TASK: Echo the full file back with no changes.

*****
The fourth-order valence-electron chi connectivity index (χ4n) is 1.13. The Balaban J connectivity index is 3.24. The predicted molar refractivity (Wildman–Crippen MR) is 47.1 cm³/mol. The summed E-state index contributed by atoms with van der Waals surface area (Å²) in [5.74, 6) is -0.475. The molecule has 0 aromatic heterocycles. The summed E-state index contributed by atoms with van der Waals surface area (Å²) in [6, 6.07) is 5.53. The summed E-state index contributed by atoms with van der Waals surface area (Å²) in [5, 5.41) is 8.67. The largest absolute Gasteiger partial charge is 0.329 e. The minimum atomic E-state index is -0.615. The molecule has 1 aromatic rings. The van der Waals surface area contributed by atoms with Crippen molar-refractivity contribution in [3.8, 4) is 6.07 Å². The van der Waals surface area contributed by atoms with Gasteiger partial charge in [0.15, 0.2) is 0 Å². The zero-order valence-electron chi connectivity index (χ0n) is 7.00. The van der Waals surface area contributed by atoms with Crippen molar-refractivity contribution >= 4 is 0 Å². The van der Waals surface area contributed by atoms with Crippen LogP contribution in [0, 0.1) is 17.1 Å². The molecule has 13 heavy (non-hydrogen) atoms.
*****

The fourth-order valence-electron chi connectivity index (χ4n) is 1.13. The Balaban J connectivity index is 3.24. The predicted molar refractivity (Wildman–Crippen MR) is 47.1 cm³/mol. The summed E-state index contributed by atoms with van der Waals surface area (Å²) in [5.74, 6) is -0.475. The molecule has 0 aromatic heterocycles. The summed E-state index contributed by atoms with van der Waals surface area (Å²) in [6, 6.07) is 5.53. The summed E-state index contributed by atoms with van der Waals surface area (Å²) in [5, 5.41) is 8.67. The largest absolute Gasteiger partial charge is 0.329 e. The minimum atomic E-state index is -0.615. The molecule has 1 aromatic rings. The van der Waals surface area contributed by atoms with Crippen molar-refractivity contribution in [3.8, 4) is 6.07 Å². The van der Waals surface area contributed by atoms with Gasteiger partial charge in [0.15, 0.2) is 0 Å². The zero-order valence-electron chi connectivity index (χ0n) is 7.00. The van der Waals surface area contributed by atoms with Crippen molar-refractivity contribution >= 4 is 0 Å². The van der Waals surface area contributed by atoms with Crippen LogP contribution in [0, 0.1) is 17.1 Å². The molecule has 13 heavy (non-hydrogen) atoms.